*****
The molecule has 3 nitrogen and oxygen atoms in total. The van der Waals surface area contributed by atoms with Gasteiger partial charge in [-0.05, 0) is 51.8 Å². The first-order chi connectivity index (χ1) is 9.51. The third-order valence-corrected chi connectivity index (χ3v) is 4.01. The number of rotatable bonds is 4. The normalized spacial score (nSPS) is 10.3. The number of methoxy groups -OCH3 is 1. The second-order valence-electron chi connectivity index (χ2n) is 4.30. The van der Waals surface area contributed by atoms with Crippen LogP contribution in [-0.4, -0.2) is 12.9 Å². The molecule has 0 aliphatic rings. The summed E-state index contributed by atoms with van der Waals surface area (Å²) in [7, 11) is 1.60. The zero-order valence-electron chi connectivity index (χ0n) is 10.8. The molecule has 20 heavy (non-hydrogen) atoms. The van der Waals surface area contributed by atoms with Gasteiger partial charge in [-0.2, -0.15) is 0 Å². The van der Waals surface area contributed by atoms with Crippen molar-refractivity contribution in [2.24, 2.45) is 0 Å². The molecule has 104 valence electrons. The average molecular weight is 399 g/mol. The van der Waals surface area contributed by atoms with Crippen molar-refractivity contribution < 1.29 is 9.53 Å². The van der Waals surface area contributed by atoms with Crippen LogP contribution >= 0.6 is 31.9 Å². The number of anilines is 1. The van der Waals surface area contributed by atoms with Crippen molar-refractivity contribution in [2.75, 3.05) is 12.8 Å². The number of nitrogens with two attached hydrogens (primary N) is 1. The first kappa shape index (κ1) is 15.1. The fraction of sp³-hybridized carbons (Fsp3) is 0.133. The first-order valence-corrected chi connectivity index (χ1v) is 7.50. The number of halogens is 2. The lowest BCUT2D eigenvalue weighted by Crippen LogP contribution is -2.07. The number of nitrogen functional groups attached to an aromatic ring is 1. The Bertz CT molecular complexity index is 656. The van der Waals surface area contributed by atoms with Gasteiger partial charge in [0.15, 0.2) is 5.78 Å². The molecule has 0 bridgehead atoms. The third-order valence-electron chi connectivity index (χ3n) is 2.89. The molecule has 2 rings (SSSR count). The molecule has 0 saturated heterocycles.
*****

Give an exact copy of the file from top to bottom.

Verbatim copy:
The molecule has 3 nitrogen and oxygen atoms in total. The van der Waals surface area contributed by atoms with Gasteiger partial charge in [-0.05, 0) is 51.8 Å². The first-order chi connectivity index (χ1) is 9.51. The third-order valence-corrected chi connectivity index (χ3v) is 4.01. The number of rotatable bonds is 4. The normalized spacial score (nSPS) is 10.3. The number of methoxy groups -OCH3 is 1. The second-order valence-electron chi connectivity index (χ2n) is 4.30. The van der Waals surface area contributed by atoms with Crippen LogP contribution in [-0.4, -0.2) is 12.9 Å². The molecule has 0 aliphatic rings. The summed E-state index contributed by atoms with van der Waals surface area (Å²) in [7, 11) is 1.60. The zero-order valence-electron chi connectivity index (χ0n) is 10.8. The molecule has 20 heavy (non-hydrogen) atoms. The van der Waals surface area contributed by atoms with Gasteiger partial charge in [-0.2, -0.15) is 0 Å². The van der Waals surface area contributed by atoms with Crippen molar-refractivity contribution in [2.24, 2.45) is 0 Å². The molecule has 104 valence electrons. The average molecular weight is 399 g/mol. The van der Waals surface area contributed by atoms with Crippen molar-refractivity contribution < 1.29 is 9.53 Å². The van der Waals surface area contributed by atoms with Crippen LogP contribution >= 0.6 is 31.9 Å². The number of anilines is 1. The van der Waals surface area contributed by atoms with Crippen molar-refractivity contribution in [2.75, 3.05) is 12.8 Å². The number of nitrogens with two attached hydrogens (primary N) is 1. The first kappa shape index (κ1) is 15.1. The fraction of sp³-hybridized carbons (Fsp3) is 0.133. The first-order valence-corrected chi connectivity index (χ1v) is 7.50. The number of halogens is 2. The lowest BCUT2D eigenvalue weighted by Crippen LogP contribution is -2.07. The number of nitrogen functional groups attached to an aromatic ring is 1. The Bertz CT molecular complexity index is 656. The van der Waals surface area contributed by atoms with Gasteiger partial charge in [0.15, 0.2) is 5.78 Å². The molecule has 0 bridgehead atoms. The third-order valence-electron chi connectivity index (χ3n) is 2.89. The molecule has 2 rings (SSSR count). The molecule has 0 saturated heterocycles.